The distributions of ORFans and HOPs show that sequences that do not provide a useful function are eliminated and that bacterial genomes are not repositories of non-functional genes. This parallels the situation observed for pseudogenes, which, due to their rapid removal, are largely strain- or genome-specific [7]. Because the most-recently acquired genes are the least likely to supply an immediately useful function, we might expect that the newest genes in a genome are the most rapidly removed [18]. Indeed, comparing the two oldest branches indicates that while 33% of the genes gained on the ancestral branch are lost in each extant genome, 42% of the genes gained on a younger branch (SCE) are lost. From the present dataset, it is difficult to assess how this trend continues because relatively few genes are introduced on each branch (only 9 and 13 genes on SC and S4 respectively), and in younger clades, there are successively fewer genomes from which the gene can be eliminated. However, the low numbers of genes mapped to these internal branches probably reflects the fact that relatively few acquired genes are being maintained.

The density of sequenced genomes has allowed the use of phylogenetic methods to assess the dynamics of gene contents within several bacterial species, and has shown that rates of DNA gain and loss are often strain or lineage specific. Based on the same genomes analyzed in the present study, Hershberg and co-workers [26] found that the rates of gene loss in Shigella species were consistently higher than in related strains of E. coli, presumably due to reduced selection brought about by their small effective population sizes. Our data agree with these findings, and additionally, show that Shigella species also have lower rates of gene acquisition and lower rates of retaining acquired genes. Taken together, the inactivation and subsequent deletion of resident genes coupled with decreased levels of gene acquisition and subsequent persistence accounts for the reduced size of Shigella genomes.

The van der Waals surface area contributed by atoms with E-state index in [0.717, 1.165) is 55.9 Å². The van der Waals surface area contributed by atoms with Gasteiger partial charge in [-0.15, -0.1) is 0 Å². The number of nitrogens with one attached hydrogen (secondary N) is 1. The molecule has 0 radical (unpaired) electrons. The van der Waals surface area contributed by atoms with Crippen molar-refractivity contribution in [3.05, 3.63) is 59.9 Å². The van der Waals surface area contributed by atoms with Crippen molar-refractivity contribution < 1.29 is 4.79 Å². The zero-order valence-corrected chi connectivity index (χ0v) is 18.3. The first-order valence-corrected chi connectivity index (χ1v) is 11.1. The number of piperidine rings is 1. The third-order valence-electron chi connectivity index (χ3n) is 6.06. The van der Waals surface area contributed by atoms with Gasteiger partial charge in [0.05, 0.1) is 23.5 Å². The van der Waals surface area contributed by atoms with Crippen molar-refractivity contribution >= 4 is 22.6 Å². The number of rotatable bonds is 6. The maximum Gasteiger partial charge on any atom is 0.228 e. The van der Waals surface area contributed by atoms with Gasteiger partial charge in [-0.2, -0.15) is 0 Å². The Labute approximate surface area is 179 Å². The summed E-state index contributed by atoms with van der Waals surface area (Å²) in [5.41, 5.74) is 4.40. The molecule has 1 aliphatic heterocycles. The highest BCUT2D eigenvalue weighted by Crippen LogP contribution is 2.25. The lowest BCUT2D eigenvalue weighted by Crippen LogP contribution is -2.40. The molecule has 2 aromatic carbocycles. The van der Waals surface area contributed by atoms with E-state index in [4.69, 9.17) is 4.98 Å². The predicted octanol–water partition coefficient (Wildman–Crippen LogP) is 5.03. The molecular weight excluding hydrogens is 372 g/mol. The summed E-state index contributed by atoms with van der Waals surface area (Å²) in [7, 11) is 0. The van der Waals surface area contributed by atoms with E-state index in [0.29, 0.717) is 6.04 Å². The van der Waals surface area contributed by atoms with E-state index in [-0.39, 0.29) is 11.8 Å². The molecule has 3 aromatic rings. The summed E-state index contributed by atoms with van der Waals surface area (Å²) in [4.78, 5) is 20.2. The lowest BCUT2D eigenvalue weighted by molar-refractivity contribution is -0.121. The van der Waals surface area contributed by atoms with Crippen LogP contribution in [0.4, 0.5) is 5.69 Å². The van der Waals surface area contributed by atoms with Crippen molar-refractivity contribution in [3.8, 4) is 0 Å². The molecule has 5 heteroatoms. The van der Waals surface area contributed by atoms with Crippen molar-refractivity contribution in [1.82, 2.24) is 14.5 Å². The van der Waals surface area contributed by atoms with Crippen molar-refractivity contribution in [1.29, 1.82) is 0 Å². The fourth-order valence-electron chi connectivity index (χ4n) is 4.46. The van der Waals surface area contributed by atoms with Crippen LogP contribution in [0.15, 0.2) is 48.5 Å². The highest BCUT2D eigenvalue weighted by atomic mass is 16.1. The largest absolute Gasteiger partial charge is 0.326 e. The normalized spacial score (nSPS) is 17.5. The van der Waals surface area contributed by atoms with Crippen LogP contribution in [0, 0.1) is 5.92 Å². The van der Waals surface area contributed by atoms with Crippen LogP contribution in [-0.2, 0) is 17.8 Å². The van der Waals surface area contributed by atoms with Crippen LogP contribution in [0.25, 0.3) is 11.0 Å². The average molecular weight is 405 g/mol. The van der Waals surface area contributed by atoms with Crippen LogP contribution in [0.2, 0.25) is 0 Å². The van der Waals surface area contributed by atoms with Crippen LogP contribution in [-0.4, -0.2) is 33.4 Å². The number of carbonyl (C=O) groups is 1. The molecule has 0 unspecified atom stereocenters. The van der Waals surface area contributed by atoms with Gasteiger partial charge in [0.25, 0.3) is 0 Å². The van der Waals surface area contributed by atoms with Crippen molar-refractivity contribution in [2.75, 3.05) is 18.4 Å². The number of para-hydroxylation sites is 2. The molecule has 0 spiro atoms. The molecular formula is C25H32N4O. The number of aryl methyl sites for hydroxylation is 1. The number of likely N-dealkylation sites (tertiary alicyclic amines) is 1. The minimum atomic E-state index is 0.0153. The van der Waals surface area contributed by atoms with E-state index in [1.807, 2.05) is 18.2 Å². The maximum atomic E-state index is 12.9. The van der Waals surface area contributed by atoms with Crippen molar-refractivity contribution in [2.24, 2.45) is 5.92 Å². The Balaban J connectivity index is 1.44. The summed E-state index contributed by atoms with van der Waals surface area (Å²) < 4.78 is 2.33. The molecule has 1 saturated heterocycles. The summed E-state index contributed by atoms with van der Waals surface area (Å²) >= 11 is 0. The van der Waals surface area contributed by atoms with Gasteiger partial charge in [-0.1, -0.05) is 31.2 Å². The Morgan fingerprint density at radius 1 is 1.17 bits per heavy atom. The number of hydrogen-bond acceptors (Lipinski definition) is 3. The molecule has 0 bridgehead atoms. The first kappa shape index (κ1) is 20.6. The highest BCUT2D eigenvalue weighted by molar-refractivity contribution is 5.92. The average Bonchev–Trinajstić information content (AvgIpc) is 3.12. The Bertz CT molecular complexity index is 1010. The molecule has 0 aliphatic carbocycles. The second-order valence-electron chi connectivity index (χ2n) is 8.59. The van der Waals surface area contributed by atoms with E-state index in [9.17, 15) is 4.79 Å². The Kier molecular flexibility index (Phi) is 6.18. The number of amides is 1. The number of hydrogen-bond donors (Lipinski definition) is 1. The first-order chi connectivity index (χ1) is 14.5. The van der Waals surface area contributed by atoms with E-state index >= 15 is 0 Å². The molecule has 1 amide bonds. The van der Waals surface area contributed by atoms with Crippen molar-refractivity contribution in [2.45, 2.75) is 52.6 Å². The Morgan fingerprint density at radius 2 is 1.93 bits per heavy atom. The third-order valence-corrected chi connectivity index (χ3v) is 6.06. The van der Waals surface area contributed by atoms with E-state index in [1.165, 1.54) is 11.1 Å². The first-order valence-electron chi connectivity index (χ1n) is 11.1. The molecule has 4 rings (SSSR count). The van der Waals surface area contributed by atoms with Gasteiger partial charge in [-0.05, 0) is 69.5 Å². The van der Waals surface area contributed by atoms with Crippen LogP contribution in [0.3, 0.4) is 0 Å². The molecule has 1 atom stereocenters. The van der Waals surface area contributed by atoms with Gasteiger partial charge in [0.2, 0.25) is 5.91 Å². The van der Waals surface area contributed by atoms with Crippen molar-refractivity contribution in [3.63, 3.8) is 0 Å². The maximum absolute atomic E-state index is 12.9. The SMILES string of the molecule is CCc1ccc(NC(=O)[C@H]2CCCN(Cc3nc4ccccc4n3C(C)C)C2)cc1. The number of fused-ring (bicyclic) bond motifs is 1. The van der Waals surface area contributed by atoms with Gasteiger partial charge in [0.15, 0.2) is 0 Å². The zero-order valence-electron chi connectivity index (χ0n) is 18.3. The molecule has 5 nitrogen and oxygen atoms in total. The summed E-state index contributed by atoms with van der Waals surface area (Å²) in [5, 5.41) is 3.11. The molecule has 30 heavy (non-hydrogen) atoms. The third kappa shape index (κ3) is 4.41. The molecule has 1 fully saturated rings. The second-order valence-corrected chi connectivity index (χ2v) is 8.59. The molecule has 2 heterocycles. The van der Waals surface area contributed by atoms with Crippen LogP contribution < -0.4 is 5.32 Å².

Applying a similar approach, Vernikos and co-workers [31] analyzed the genes acquired by the strains of Salmonella enterica for which genome sequences are available. In Salmonella, most of the acquired genes have low GC-contents and are still “ameliorating”, i.e., adjusting their base composition towards that of the host genome [31],[32], similar to results observed for acquired sequences in the Gammaproteobacteria as a whole [20]. That amelioration has been observed in studies on Salmonella and the Gammaproteobacteria, but not in E. coli, is due to the fact that the sequenced strains of E. coli span a much shorter timescale and have not yet accumulated sufficient numbers of mutations to noticeably alter the average base composition of genes.

In addition to assessing genome dynamics by following the presence and absence of acquired genes, we also traced the formation of pseudogenes to more closely monitor the mechanisms by which genes are inactivated and eliminated from these genomes. Pseudogenes in our analyses have restricted distributions, and nearly half of the inactivated ORFans and HOPs occur in only a single genome. In that the formation of pseudogenes is an ongoing process, their very restricted distributions denote that inactivated genes are eliminated rapidly from the genome and imply that newly acquired genes that are not immediately functional are also subject to rapid removal. Although such assessments of gene contents are based only on those genes now present in contemporary genomes, the recognition of pseudogenes can provide additional insights into the evolution and dynamics of genomes. The inclusion of pseudogenes in the present analysis provides some indication that high numbers of genes are gained and lost without leaving traces of their introgression [7],[33].

In conclusion, comparative genomics of multiple closely related strains provides high-resolution assessments and quantifications of gene fluxes in an evolutionary context [31],[34], and allows specific estimations of the processes of gene inactivation and deletion. Within the sequenced strains of E. coli and Shigella spp., we detected large differences among closely related lineages in the rates of gene acquisition and loss, but also differences in gene retention rates due to the source of acquired genes. The higher retention rate observed in the functionally obscure ORFan genes suggests that there are unknown adaptive benefits to these small acquired genes.

Materials and Methods

Strain Phylogeny